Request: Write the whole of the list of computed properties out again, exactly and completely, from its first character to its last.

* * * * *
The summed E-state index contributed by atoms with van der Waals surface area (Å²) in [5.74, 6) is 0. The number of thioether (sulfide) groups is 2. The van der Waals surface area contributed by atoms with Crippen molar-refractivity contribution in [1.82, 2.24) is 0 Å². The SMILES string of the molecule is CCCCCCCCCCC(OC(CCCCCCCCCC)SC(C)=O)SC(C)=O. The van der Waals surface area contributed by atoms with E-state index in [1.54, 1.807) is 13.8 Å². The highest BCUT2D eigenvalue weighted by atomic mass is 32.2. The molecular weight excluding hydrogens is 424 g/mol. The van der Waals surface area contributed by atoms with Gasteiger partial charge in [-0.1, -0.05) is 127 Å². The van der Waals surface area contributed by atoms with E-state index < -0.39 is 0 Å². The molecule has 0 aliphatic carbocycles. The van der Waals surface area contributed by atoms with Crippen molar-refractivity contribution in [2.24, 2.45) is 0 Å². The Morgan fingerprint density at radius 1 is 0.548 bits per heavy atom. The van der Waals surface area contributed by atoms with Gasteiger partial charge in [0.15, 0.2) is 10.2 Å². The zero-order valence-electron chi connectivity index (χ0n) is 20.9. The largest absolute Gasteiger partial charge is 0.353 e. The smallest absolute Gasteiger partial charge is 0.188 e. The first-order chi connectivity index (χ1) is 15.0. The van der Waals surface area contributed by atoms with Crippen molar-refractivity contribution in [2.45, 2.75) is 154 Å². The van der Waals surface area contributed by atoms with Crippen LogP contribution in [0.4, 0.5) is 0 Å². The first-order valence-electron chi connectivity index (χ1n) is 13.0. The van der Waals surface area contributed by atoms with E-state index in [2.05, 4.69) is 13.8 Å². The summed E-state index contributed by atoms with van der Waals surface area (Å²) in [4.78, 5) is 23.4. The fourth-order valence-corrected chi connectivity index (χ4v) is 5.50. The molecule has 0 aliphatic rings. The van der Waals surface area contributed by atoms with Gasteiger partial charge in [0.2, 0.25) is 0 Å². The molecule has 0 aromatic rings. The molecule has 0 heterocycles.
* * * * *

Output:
The summed E-state index contributed by atoms with van der Waals surface area (Å²) in [5.74, 6) is 0. The number of thioether (sulfide) groups is 2. The van der Waals surface area contributed by atoms with Crippen molar-refractivity contribution in [1.82, 2.24) is 0 Å². The SMILES string of the molecule is CCCCCCCCCCC(OC(CCCCCCCCCC)SC(C)=O)SC(C)=O. The van der Waals surface area contributed by atoms with E-state index in [1.54, 1.807) is 13.8 Å². The highest BCUT2D eigenvalue weighted by atomic mass is 32.2. The molecular weight excluding hydrogens is 424 g/mol. The van der Waals surface area contributed by atoms with Gasteiger partial charge in [-0.1, -0.05) is 127 Å². The van der Waals surface area contributed by atoms with E-state index < -0.39 is 0 Å². The molecule has 0 aliphatic carbocycles. The van der Waals surface area contributed by atoms with Crippen molar-refractivity contribution in [2.24, 2.45) is 0 Å². The Morgan fingerprint density at radius 1 is 0.548 bits per heavy atom. The van der Waals surface area contributed by atoms with Gasteiger partial charge in [0.15, 0.2) is 10.2 Å². The zero-order valence-electron chi connectivity index (χ0n) is 20.9. The largest absolute Gasteiger partial charge is 0.353 e. The smallest absolute Gasteiger partial charge is 0.188 e. The first-order chi connectivity index (χ1) is 15.0. The van der Waals surface area contributed by atoms with Crippen molar-refractivity contribution in [2.45, 2.75) is 154 Å². The van der Waals surface area contributed by atoms with Crippen LogP contribution in [0.4, 0.5) is 0 Å². The first-order valence-electron chi connectivity index (χ1n) is 13.0. The van der Waals surface area contributed by atoms with E-state index in [2.05, 4.69) is 13.8 Å². The summed E-state index contributed by atoms with van der Waals surface area (Å²) in [4.78, 5) is 23.4. The fourth-order valence-corrected chi connectivity index (χ4v) is 5.50. The molecule has 0 aliphatic rings. The van der Waals surface area contributed by atoms with Gasteiger partial charge in [0.2, 0.25) is 0 Å². The molecule has 0 aromatic rings. The molecule has 0 heterocycles.